The fight against polio has been one of the great success stories of modern medicine, with the disease already eliminated in much of the world. However, current immunisation programmes use attenuated ‘live’ or ‘killed’ virus vaccines, both of which carry a risk of live virus escaping back into the wild.
The “Generation of Virus Free Polio Vaccine” project, led by the University of Leeds, was established to develop ways of constructing a polio vaccine without using the live virus and to develop methods to produce such a vaccine cheaply and efficiently by recombinant expression technology. In 2016, the project was awarded $1.5 million from the World Health Organisation to discover which technique is most suitable for large-scale manufacture and world-wide distribution.
The initial challenge was to build protein shells that mimic the virus but that do not have any of the genetic material of the virus. Although the creation of these empty virus-like particles (VLPs) was relatively easy, they proved to be significantly less stable than the complete virus and were therefore not suitable for large-scale vaccine production.
However, recent research at the University of Leeds in collaboration with the National Institute for Biological Standards and Control (NIBSC), has led to the identification of new ways to stabilise these polio VLPs without altering the structures of their shells. The new VLPs are at least as stable when heated as the current inactivated polio vaccine. They also provide equivalent or better immunity to polio infection and can be stored without refrigeration for many months without significant loss of activity.
Having created stable vaccines that are effective against the virus in the lab, the next stage is to transfer these designs to production systems such as Hypertrans® that can deliver large quantities of VLPs cheaply so that a vaccine for global use is feasible.
“Growing large quantities of VLPs in plants is surprisingly easy and incredibly efficient,” says Leaf’s Professor George Lomonossoff. “You simply introduce bacteria containing the genes for the VLP into the plant, which results in the plant’s cells making many copies of the VLP. The process, from introduction of the bacteria to harvesting the VLPs from the crushed leaves, can take just a matter of weeks. The added beauty of this technique is that the risk of contamination with the human viruses using this production technique is significantly lower than some other vaccine production systems. “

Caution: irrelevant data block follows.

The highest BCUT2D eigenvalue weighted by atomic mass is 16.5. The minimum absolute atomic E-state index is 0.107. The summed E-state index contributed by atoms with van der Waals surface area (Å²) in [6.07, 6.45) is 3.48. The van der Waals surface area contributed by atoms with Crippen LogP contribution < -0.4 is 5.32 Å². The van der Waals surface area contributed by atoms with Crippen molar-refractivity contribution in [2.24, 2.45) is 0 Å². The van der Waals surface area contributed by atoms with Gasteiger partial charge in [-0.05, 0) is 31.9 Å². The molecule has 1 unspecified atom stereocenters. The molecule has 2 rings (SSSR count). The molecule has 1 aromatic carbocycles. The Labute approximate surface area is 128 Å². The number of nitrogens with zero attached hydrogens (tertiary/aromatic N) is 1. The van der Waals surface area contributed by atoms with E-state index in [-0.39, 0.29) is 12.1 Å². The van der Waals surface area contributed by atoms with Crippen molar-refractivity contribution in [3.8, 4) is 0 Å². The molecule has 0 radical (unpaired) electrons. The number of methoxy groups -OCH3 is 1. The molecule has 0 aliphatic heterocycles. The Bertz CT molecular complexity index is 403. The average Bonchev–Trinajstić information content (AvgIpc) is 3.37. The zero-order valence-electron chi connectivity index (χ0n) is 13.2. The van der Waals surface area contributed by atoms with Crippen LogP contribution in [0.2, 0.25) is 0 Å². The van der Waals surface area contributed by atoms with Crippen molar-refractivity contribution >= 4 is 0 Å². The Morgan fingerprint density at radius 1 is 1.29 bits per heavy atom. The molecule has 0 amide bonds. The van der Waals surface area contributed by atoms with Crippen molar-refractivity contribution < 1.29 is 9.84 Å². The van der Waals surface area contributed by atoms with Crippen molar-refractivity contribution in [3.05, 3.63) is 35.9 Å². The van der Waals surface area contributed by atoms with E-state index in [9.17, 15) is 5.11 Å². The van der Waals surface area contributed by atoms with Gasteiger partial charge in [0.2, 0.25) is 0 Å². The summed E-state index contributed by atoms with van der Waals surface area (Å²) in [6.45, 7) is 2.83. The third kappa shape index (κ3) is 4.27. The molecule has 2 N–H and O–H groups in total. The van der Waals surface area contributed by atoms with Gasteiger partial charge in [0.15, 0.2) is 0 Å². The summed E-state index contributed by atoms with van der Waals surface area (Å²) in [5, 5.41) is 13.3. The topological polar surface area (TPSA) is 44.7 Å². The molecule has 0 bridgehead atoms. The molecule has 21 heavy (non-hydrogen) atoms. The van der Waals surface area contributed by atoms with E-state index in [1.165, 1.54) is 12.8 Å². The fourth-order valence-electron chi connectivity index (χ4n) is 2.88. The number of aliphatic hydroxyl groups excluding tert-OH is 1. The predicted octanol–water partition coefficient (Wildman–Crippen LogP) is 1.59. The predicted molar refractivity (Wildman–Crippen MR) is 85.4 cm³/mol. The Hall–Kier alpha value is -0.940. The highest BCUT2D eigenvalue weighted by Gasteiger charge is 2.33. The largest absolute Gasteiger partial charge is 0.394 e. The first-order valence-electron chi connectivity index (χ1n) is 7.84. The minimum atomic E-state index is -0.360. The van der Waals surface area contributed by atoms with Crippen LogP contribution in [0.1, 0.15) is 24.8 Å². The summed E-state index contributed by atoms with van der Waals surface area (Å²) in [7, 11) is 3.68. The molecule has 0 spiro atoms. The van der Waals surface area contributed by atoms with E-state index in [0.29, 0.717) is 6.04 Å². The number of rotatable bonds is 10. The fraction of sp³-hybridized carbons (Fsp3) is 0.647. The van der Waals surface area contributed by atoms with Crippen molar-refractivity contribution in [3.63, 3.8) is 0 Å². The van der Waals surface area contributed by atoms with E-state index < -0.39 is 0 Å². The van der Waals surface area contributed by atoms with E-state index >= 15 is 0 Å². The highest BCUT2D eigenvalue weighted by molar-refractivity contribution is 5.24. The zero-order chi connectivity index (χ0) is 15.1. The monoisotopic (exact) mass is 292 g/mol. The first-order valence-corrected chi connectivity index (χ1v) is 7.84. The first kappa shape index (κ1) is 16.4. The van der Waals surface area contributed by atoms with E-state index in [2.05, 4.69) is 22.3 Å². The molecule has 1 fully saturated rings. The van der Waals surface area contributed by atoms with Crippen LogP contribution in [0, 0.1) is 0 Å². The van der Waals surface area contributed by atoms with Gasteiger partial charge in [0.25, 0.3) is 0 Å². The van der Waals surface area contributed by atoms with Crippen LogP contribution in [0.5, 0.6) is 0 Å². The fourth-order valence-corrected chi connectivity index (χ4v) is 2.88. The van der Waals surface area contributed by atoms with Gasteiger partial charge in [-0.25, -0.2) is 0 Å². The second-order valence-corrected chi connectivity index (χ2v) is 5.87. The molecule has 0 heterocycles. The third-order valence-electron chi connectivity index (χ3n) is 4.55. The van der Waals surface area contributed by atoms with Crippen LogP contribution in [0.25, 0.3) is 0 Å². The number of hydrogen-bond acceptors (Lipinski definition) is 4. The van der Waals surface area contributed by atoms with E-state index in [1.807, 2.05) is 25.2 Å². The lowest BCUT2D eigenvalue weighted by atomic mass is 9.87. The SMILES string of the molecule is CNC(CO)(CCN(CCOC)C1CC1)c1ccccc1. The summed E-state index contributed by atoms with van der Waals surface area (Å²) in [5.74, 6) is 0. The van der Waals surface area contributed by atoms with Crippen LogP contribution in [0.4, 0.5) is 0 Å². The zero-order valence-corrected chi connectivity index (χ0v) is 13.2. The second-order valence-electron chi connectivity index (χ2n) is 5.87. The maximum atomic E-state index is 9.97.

“Generation of Virus Free Polio Vaccine” – UK partners and roles
University of Leeds – Professor David Rowlands is the Principle Investigator on the grant and he and his colleague Professor Nicola Stonehouse are selecting and studying more stable forms of poliovirus type 1 and exploring yeast as a potential production system.
University of Oxford – Professor Dave Stuart is dealing with structural aspects of the project including using in silico analytical approaches to design more stable VLPs. He is also investigating VLP production in mammalian cell culture.
University of Reading – Professor Ian Jones is investigating recombinant expression systems, especially in insect cells using baculovirus vectors, for production of VLPs.
National Institute for Biological Standards and Control (NIBSC) – Drs Andy Macadam and Phil Minor are constructing more style mutant forms of poliovirus types 2 and 3. They are in an expert situation to directly compare our VLP vaccines with current commercial vaccines.
John Innes Institute – Professor George Lomonossoff is exploring the potential of using plants to express the VLP particles.